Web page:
The loup-garou legend, the origin of Rodrigue’s Blue Dog, talks of a crazy wolf-type animal living in the swamp.

“With Swamp Dogs, I combine these mysteries, the loup-garou and the feux follets.”

Before releasing the series last month, Rodrigue experimented for more than a year, both in paint and photography, ultimately combining the two mediums within his computer.

“In the minds of the Cajuns, the feux follets was magic, but real, just as the loup-garou was mythical, but true.  To inject reality, I started with my photographs of the Atchafalaya Basin and altered them, stretching shapes and changing colors.  The loup-garou is in the water, through the water, and part of the water.”

Using computer technology, Rodrigue combines his imagination with reality.  He painted several versions of the Blue Dog, scanned them into the computer, over-laying them onto his altered photographs.  He manipulated these computer collages, increasing saturation but reducing the colors to only five or six, lending varying levels of transparency.

“I blended the photographs and painted imagery onto metal surfaces, using archival ink on aluminum so that parts of the metal show through, such as the dog’s nose and areas of the swamp. They appear as raw metal, as does a two-inch border around the final artwork.”

Finally, Rodrigue focuses on scale, with an average size of 3x5 feet.

“The larger the scale, the more stretched the photograph.  The metal becomes more obvious, as does the color enhancement.”

At this time, Swamp Dogs includes six versions, each an edition of 10, all pictured within this post and on view at Rodrigue’s galleries.  The computer screen does them little justice ……an irony, considering the artwork’s digital origins.  I encourage you to view these exquisite, unique works in person.


-read about the first annual George Rodrigue Foundation of the Arts Digital Art Contest here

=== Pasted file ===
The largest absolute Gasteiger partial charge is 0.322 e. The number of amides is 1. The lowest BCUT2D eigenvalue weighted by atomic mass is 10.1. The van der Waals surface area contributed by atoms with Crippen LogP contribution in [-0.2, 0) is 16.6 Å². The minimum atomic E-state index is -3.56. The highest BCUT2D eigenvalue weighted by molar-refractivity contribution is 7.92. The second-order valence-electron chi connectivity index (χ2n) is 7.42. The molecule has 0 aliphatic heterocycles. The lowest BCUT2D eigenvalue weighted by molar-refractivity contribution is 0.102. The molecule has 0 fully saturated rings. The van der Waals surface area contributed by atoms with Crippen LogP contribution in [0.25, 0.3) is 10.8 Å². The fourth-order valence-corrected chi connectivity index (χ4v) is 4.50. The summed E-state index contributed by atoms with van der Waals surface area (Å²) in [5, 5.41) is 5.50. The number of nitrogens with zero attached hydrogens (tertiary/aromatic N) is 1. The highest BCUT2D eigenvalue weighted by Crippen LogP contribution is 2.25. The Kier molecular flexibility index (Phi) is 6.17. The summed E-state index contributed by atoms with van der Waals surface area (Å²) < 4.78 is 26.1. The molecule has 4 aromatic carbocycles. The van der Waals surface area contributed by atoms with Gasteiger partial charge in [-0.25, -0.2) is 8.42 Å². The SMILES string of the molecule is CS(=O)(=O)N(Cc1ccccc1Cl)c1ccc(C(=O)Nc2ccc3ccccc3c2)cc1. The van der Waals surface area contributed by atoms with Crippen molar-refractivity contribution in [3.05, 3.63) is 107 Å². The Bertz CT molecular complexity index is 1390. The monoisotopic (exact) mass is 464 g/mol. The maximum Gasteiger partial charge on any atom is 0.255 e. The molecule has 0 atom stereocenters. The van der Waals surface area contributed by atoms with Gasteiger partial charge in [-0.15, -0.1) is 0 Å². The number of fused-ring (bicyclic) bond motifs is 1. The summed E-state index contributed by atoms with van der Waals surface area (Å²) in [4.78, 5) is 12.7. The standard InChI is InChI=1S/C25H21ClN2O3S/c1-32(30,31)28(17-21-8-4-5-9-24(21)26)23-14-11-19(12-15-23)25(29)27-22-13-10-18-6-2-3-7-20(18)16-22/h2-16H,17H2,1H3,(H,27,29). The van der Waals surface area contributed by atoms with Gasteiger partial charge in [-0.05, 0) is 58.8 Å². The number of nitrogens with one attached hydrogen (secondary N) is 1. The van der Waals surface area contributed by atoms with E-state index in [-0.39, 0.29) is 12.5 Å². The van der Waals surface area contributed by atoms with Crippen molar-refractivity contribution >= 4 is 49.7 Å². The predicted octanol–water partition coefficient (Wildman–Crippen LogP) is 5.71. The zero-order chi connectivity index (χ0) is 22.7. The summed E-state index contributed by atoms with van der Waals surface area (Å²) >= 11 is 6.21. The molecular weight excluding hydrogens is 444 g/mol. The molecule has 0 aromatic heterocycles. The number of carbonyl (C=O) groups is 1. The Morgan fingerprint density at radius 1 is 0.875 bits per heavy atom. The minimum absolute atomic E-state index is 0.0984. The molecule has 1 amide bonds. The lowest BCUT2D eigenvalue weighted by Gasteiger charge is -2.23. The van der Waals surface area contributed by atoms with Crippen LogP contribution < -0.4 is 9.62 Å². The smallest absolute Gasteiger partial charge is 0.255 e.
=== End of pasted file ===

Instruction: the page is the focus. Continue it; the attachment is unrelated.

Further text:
-new for Gambit Weekly, in honor of Louisiana’s Bicentennial, I hope you enjoy the following essays:

The Creole Gourmet Society,” featuring George Rodrigue’s paintings of early 20th century dinner clubs, and Cora’s Restaurant,” a look back at CODOFIL and our French heritage, including Rodrigue’s classic painting He-bert, Yes – A Bear, No

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Tuesday, January 3, 2012

Farewell to Exhibitions; Welcome to Painting

George Rodrigue and I spent much of the past eighteen months on the road visiting museums and communities for exhibitions, lectures, and education events coordinated by the George Rodrigue Foundation of the Arts (GRFA) and the New Orleans Museum of Art, which organized the tour as part of its 100th birthday celebration

Locations included Baton Rouge (pictured above, during a painting and cooking demo with Chef Paul Prudhomme), Lake Charles, Slidell, Shreveport, Alexandria, Monroe, Auburn University, Little Rock, and the Florida Panhandle. (click any of these cities for the story and photos from that event).

The tour made for a rewarding year, as we raised money and awareness for arts education, the focus of George’s foundation.  In Louisiana, these efforts strengthened the success of GRFA’s annual art contest, now in its third year.  In addition to scholarship money, this year’s first place winner, announced next month, works with George Rodrigue on the Official Bicentennial Poster, celebrating the two hundredth birthday of Louisiana’s statehood.

Last summer we opened the GRFA Education Center on Magazine Street in New Orleans and participated in our first White Linen Night (story here), followed by Dirty Linen Night the following week in the French Quarter, events we’ve missed in the past while in California.

In addition, George Rodrigue received in 2011 the Distinguished Eagle Award from the National Boy Scouts of America (story here) and the James William Rivers Prize from the Center for Louisiana Studies at the University of Louisiana at Lafayette.  His Number One Tiger Fan raised hundreds of thousands of dollars for the LSU Museum of Art, the Tiger Athletic Foundation, and the George Rodrigue Foundation of the Arts.